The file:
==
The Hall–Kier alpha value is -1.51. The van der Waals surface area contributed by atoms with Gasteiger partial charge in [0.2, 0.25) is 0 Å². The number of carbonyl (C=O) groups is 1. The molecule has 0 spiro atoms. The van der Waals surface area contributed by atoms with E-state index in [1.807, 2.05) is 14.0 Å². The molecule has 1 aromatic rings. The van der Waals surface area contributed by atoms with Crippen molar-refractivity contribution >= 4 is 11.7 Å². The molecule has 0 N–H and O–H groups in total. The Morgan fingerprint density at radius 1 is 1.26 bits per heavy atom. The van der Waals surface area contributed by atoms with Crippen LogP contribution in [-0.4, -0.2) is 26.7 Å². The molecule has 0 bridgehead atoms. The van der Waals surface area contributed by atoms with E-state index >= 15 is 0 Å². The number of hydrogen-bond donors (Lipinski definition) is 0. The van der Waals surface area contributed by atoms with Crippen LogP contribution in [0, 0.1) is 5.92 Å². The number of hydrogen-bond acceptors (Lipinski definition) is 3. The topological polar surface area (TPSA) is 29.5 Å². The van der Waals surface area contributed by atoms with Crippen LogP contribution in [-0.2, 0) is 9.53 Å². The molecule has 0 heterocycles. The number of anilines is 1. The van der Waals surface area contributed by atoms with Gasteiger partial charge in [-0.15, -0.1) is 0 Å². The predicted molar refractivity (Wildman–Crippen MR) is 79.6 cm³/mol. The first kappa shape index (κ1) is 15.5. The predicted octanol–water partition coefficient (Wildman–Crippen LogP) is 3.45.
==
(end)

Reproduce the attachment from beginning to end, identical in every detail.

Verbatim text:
The Hall–Kier alpha value is -1.51. The van der Waals surface area contributed by atoms with Gasteiger partial charge in [0.2, 0.25) is 0 Å². The number of carbonyl (C=O) groups is 1. The molecule has 0 spiro atoms. The van der Waals surface area contributed by atoms with E-state index in [1.807, 2.05) is 14.0 Å². The molecule has 1 aromatic rings. The van der Waals surface area contributed by atoms with Crippen molar-refractivity contribution >= 4 is 11.7 Å². The molecule has 0 N–H and O–H groups in total. The Morgan fingerprint density at radius 1 is 1.26 bits per heavy atom. The van der Waals surface area contributed by atoms with Crippen LogP contribution in [-0.4, -0.2) is 26.7 Å². The molecule has 0 bridgehead atoms. The van der Waals surface area contributed by atoms with E-state index >= 15 is 0 Å². The number of hydrogen-bond donors (Lipinski definition) is 0. The van der Waals surface area contributed by atoms with Crippen LogP contribution in [0, 0.1) is 5.92 Å². The number of hydrogen-bond acceptors (Lipinski definition) is 3. The topological polar surface area (TPSA) is 29.5 Å². The van der Waals surface area contributed by atoms with Crippen LogP contribution in [-0.2, 0) is 9.53 Å². The molecule has 0 heterocycles. The number of anilines is 1. The van der Waals surface area contributed by atoms with Gasteiger partial charge in [-0.15, -0.1) is 0 Å². The predicted molar refractivity (Wildman–Crippen MR) is 79.6 cm³/mol. The first kappa shape index (κ1) is 15.5. The predicted octanol–water partition coefficient (Wildman–Crippen LogP) is 3.45.